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Walking the Track with the vision and hearing impaired

We often take for granted the ease with which we are able to access the Bibbulmun Track. But imagine you were deafblind. The simple act of going for a walk if you suffered from limited sight and hearing would not only be difficult, but would also raise significant safety concerns.

The Senses Foundation is a charitable, not for profit organisation, which is the primary service provider and advocate for Western Australians who are deafblind, and for people with vision impairment and an additional disability. Several clients from the Senses Foundation have identified walking as an activity in which they would like to participate. Moreover, they have expressed the desire to improve their fitness through high level activities such as multi-day bushwalks.

A partnership between the Bibbulmun Track Foundation and the Senses Foundation has been established to provide these opportunities. Through a grant from the Disability Services Commission (DSC), a group of people who are deafblind or vision impaired with additional disabilities were able to head out in June for an overnight experience on the Track.

The walkers were assisted by Mike and Frances from the Senses Foundation with myself as the BTF guide. We began our walk at the Calamunda Camel Farm and proceeded toward Hewett’s Hill campsite for the night. The next day we walked on to South Ledge. In all, we walked a total of 6.3km. This section of the track was chosen because of the suitability of the terrain and the distance needed to achieve our goals.

As with anyone having their first introduction to hiking and camping on the Track, there was a huge learning curve involved – but the learning was not limited to the participants. As a walk leader, I learnt much about the issues surrounding people who are deafblind accessing the Track, and participating in recreational activities in general. Some issues related to safety while walking (e.g. negotiating erosion on the Track, stepping over rocks and crossing water bars) and navigation around the campsite after dark (e.g. using the toilet facilities). The walk again highlighted the fact that, with proper planning and support, the Bibbulmun Track can be accessible and beneficial to a wide range of people.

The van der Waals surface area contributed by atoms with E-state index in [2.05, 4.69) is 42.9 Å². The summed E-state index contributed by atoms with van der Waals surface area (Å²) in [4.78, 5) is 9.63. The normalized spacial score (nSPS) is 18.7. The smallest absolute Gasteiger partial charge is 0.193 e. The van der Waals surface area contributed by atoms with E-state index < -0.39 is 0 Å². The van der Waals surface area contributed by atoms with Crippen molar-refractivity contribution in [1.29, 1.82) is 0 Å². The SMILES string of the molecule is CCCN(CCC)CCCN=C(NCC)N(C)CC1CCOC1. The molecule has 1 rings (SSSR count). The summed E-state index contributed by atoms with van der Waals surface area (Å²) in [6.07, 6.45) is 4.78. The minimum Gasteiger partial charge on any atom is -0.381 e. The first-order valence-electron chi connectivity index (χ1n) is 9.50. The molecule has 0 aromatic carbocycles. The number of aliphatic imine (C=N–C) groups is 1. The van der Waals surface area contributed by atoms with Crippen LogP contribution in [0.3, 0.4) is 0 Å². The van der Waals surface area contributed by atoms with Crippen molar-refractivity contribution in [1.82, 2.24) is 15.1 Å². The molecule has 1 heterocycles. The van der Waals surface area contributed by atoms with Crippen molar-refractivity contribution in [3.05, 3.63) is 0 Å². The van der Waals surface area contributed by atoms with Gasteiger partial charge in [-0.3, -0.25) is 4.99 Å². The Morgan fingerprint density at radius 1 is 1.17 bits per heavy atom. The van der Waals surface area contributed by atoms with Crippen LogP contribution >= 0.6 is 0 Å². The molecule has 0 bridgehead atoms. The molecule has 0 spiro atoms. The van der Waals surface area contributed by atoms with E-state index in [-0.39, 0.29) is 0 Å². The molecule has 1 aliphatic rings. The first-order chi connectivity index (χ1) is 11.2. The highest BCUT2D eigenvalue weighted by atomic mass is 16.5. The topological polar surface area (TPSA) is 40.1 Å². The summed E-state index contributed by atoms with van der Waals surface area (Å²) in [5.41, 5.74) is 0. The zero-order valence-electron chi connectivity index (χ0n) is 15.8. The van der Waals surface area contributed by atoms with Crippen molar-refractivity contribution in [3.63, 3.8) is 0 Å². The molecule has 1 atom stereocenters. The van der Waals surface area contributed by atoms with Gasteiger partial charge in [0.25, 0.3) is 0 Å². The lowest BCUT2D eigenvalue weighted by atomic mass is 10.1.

At the campsite, participants were given the opportunity to learn about making camp, cooking on a fuel stove, fire making using balga sticks, using resin to make glue and using box grass to make string. The participants enjoyed their time out on the Track so much that they were already talking about their next trip before the first was finished!

The grant also allows for future day walks and another overnight walk. Senses Foundation will produce a short promotional DVD to highlight the positive benefits of including people with disabilities in the recreational activities of community groups. A second DVD, produced as a training tool, will outline the skills and strategies for including people who are deafblind, or vision impaired with additional disabilities in community based walking groups. These DVDs will be available later in the year.

Our thanks go to the DSC for the grant and to Mike House at the Senses Foundation for organising this initiative, securing the funding and involving the Bibbulmun Track Foundation.